Welcome to the first post in the Sustainable Energy without the Hot Air – A New Zealand Perspective series. Today we’ll be going through the figures of our current energy use. This helps us get a baseline of consumption to aim towards, and lets us explore the difficulties in calculating per capita energy use. For the background to the work, please visit yesterday’s post here.
Before we begin, we should note the following:
We follow MacKay’s example in presenting all energy data in kWh/day/person. McKay’s motivation for this was that kilowatt hours are energy consumption units that most of us are familiar with from our monthly electricity invoices. To give you an understanding of the numbers, one 40W lightbulb consumes 40W per hour, or ~1000W hours (1kWh) a day. Most toasters are rated to 1kW, so running one of these for an hour will take 1kWh of power. A petrol car driving 100km will use, on average, 7 to 9 litres of petrol, which is the equivalent of 70-90 kWh of energy (one litre contains ~10 kWh). If interested, read McKay’s chapter on his reasoning and methodology here: [8z7lwjg]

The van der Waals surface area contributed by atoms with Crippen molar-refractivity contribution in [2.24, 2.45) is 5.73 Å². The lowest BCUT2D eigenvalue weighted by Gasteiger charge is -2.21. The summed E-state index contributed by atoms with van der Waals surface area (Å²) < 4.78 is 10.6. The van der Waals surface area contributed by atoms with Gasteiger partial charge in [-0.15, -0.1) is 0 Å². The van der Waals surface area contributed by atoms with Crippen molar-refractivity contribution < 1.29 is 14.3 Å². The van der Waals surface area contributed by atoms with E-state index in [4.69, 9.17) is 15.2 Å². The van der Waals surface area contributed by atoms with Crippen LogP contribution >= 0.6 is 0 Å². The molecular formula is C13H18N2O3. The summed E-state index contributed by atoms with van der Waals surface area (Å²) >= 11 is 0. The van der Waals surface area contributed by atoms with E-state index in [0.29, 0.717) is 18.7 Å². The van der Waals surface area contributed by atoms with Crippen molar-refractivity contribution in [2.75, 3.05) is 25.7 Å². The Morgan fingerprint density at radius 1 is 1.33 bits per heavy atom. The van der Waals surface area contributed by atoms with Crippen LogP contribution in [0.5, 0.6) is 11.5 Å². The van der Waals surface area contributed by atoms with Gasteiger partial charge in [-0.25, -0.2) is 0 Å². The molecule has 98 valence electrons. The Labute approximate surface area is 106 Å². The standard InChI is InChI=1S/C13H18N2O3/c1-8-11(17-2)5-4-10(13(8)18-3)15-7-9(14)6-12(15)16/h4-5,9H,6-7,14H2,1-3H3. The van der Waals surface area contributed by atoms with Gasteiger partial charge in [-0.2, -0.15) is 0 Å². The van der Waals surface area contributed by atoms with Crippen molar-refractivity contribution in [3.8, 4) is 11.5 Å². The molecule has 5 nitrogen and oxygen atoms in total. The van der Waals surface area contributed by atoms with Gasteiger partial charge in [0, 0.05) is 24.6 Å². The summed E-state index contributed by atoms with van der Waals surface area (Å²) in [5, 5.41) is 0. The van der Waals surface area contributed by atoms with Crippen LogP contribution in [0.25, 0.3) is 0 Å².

All of the reference links (like the one above) are tinyURL codes. Eg the EECA library will be [ydtzb5v]). We’ve done this to maintain the same format as McKay. Most are hyperlinked but if not, type in tinyurl.com/(whatever the code).
The sources that we’ve used are noted at the end of this post, as well as our contact details and a link to the spreadsheet that we’ve used for all of our calculations. OK! With that housekeeping out of the way, lets get into it!
The big question that is continually asked about renewable energy is: Can NZ live with renewable energy only?